Now, on top of that our state and federal constitutions have lots of protections in them—separations of powers, checks-and-balances, due process and equal protection, unenumerated rights clauses, and clauses enumerating protections of all kinds of rights such as speech, religion, contracts, etc. In fact, our constitutions have so many protections—often written very broadly, such as due process clauses—that they can be read to protect against that “residual individual sovereignty” without having to worry about it apart from the constitution.

Once you accept that we don’t live in Thomas Hobbes’ world, and that the people didn’t delegate every last ounce of their sovereignty to the government, you also have to accept that the government doesn’t have the power to take from one group of people simply to enrich another. That’s, of course, not the only power that we can all agree wasn’t delegated. Random executions, arbitrary property confiscations, and other horrific practices performed simply to please or amuse people in power are state actions that no sane people would ever delegate to their leaders. But, as Justice Samuel Chase recognized in 1798, if we consider “a law that takes property from A and gives it to B,” and which has no public benefit, it “is against all reason and justice for a people to entrust a legislature with such powers, and therefore it cannot be presumed that it has done it.”

Dealer-franchise laws are such an example. Force both manufacturers and consumers to use dealers in order to make dealers more money. There is no public benefit to this, other than some airy notion that dealers are good people and we want more of them around. That limitless argument, of course, proves everything and goes nowhere. And, on top of the fact that it is not in the legislature’s power in the first place to enact these laws, they’re also unconstitutional as they violate the right to earn a living, a right long recognized in American constitutional law, under both the U.S. and the various state constitutions.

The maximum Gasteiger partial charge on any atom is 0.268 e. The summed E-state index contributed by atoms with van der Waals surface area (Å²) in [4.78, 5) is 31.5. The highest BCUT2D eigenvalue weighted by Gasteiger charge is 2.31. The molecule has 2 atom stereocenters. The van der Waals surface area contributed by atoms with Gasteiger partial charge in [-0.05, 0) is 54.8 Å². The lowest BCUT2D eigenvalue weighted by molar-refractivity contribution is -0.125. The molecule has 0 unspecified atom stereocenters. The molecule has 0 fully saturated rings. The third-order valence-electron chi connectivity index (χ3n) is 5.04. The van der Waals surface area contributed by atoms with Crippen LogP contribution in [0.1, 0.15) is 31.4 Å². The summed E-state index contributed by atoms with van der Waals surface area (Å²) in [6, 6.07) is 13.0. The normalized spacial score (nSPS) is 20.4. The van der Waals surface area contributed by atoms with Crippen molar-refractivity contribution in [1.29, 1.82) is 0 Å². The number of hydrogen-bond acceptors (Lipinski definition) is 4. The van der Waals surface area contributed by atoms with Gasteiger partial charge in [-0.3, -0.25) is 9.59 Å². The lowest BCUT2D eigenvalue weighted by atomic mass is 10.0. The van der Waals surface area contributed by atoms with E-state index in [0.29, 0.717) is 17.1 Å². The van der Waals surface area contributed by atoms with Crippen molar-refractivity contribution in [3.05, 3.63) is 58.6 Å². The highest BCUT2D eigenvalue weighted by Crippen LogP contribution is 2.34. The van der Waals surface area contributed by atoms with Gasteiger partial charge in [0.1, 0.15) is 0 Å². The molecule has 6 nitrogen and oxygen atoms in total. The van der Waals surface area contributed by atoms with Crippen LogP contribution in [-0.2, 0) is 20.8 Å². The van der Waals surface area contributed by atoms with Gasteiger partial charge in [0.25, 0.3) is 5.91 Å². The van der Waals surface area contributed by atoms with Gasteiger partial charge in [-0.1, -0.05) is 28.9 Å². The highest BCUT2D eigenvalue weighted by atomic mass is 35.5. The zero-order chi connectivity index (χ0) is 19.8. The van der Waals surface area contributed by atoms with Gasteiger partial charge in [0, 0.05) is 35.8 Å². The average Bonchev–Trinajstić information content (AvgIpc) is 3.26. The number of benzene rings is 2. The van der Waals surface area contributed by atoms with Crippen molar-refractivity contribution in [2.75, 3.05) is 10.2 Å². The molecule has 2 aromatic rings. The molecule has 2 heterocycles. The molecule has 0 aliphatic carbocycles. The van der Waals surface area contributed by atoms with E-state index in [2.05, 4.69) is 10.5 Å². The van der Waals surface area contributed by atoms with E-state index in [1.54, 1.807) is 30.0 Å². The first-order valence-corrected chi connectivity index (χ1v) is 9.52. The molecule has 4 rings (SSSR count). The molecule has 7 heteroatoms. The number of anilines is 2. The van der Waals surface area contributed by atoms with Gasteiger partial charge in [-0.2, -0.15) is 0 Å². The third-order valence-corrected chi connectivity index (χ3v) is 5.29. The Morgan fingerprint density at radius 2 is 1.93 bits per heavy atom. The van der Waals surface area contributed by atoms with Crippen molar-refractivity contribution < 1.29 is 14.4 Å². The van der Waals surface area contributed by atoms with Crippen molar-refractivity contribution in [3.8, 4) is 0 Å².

Unfortunately, we—especially our courts—often forget about the people’s residual individual sovereignty and the constitution. Judges, state and federal, have repeatedly upheld dealer-franchise laws in constitutional challenges, most recently those involving electric vehicles. You can find a few of these failures in this article. The courts evade the issues I’ve detailed here with broad statements of judicial deference and how it’s, as you often hear, the job of the legislature, not courts, to change the law.

But what if the legislature doesn’t have the power to pass that law in the first place? That’s a question the courts are supposed to answer, but all too often abdicate their responsibility to do so.

Luckily, changes are afoot, and recent successes in challenging other barriers to economic liberty—that fans of the Institute for Justice are likely familiar with—may lead the way to successful challenges to dealer-franchise laws. And today’s open letter could help a great deal with that, whether in court or in legislatures themselves. But let’s remember in fighting these laws that it’s not simply a choice of the legislature to make. The people never gave it to their lawmakers in the first place.

Anthony Sanders is the Director of the Center for Judicial Engagement at the Institute for Justice.